First off, let me just say that this diary is in no way intended to offend anyone of any religious persuasion, and to clog the comments with angry posts would just serve to detract from the point, which is that there are people in Boston who need help.
Since the news of the Boston explosions broke earlier today, I've noticed that social media has been saturated with posts calling for prayers for those affected by the blasts. Not one post about donating blood, or volunteering, or donating to the Boston area Red Cross, nothing but prayers, prayers, prayers. That strikes me not only as a bit self-serving, but more than a little lazy as well.
Here we are, three days past the Presidential election, and I'm still elated in a way I never have been after any political race. I was young enough when G.W. Bush was elected the first time that I was still sheltered under the umbrella of my parents' conservative leanings and didn't have any convictions about who the president was or wasn't. By the Bush-Kerry election, my political beliefs had matured some, but I was still very much torn between the new liberal ideas I was realizing I aligned with more and more, and the conservative beliefs I had been raised with and until then had not questioned. In any case, I was one month too young to vote in that election, and got to watch America drop the proverbial ball from the stands. Obama's election in 2008 was the first Presidential election in which I was allowed to vote, a fact I'm rather proud of and will proclaim loudly for the rest of my life. I was ecstatic when he won--Bush would be out in January, and more of his ilk would not be taking his place in Washington. I think all Democrats were beside themselves with glee that day.
The 2012 election, while accompanied by that same thrill, feels better, deeper somehow. I think it's because the message of change that won it for Obama in 2008 has finally begun to come to fruition. In 2010 Tea Partiers and the GOP played off of America's desire for instant gratification on Obama's campaign promises and overall Democrat indifference to push them into a position of power, a position to stall or thwart Democratic efforts in Congress and wage an all-out war on unions, women's and LGBT's rights, and the underprivileged. On November 6, 2012, thanks largely to the efforts of OFA and GOTV, I saw my fellow Americans push back. Ten of the pollution deregulation "Dirty Dozen" were voted out of office. Tea Partiers lost Congressional seats left and right to Democrats, most of them women. There are still not enough women in Congress, but thanks to this election there will be more than ever before, and that's a huge start.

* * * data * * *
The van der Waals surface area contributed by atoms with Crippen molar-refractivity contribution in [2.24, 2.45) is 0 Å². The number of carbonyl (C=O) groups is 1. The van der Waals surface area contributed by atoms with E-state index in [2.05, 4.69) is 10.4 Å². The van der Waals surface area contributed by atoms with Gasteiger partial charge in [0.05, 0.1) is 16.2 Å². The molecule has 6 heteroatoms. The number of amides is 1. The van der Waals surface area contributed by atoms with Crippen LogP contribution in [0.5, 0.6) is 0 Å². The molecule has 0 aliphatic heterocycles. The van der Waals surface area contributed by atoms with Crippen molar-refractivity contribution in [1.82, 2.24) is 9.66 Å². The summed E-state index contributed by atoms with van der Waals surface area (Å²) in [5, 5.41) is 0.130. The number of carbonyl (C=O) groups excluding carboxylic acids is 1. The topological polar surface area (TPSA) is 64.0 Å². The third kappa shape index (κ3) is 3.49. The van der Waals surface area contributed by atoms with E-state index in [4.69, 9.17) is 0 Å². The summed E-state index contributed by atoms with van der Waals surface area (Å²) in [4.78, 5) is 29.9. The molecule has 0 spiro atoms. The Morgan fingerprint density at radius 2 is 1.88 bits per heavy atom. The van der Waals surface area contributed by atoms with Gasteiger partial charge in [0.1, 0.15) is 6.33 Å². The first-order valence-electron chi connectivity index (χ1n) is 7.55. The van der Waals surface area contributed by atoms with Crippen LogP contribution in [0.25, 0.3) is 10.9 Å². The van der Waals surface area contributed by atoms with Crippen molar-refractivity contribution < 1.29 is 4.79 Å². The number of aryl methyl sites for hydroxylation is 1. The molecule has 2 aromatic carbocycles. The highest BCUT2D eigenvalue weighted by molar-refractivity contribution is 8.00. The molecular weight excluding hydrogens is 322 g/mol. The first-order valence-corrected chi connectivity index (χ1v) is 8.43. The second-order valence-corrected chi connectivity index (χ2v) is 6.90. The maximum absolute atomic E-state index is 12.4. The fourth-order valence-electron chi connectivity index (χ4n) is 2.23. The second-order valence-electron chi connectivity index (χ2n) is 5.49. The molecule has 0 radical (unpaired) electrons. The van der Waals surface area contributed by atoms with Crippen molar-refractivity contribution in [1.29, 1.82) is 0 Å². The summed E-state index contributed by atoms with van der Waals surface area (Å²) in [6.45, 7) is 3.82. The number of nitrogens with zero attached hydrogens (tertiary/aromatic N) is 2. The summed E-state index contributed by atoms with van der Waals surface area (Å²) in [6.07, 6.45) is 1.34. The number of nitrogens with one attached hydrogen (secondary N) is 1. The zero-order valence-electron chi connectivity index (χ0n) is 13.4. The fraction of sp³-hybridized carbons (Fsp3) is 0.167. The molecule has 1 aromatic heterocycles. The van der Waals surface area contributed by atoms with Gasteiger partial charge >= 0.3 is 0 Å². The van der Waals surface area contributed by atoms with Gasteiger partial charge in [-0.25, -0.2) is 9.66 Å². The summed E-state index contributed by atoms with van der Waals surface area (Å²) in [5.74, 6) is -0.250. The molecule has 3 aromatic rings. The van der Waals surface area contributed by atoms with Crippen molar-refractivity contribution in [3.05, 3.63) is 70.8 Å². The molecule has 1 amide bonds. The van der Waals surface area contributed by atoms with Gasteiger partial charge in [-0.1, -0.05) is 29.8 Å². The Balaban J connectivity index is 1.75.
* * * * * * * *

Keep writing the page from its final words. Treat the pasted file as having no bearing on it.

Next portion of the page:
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The Amendment One result was par for the course for many who expected the South to claim another anti-LGBT victory, but for those of us in ground zero making calls, going door to door, and trying to bolster every shred of funding we possibly could, the result was also devastating. We knew it was a long shot that the Amendment would be voted down, but every single person fighting this was still holding on to the hope that reason might overcome misinformation and hate in our state. To quote Harvey Milk, “Hope will never be silent.” Out of the ashes of this defeat rise some important insights about campaigning for LGBT rights in the South, lessons not just for the minority progressive voters in NC (a minority that is gaining steadily, if a little too slowly, on the religious right), but for all citizens supporting the rights of the LGBT community in the US.
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Every so often in the news, I come across articles about how our uncertain future as a country stems in part from the fact that the new crop of Americans (known as Generation Y or "Millennials") isn't on par with the rest. The terms "lazy," "apathetic," and "materialistic" get thrown around quite a bit. While these adjectives may line up with certain members of our ranks, the rest of us would appreciate it if you wouldn't lump us in with them until you take a closer look at who we are.
A decent chunk of Baby Boomers and older generations seem to view us as ungrateful "adult-children" who aren't capable of or interested in being involved in our government. I'll even admit I've met my fair share of apathetic cretins who would rather let every single life form on this planet perish before pulling themselves away from their iphones and Facebook, but I'd be truly terrified for our future if I thought they constituted the majority of my generation. Among many in their late teens/early twenties, I've seen a new trend emerging from the rubble of media over-saturation and apathy: We are getting downright pissed...continued below the fold.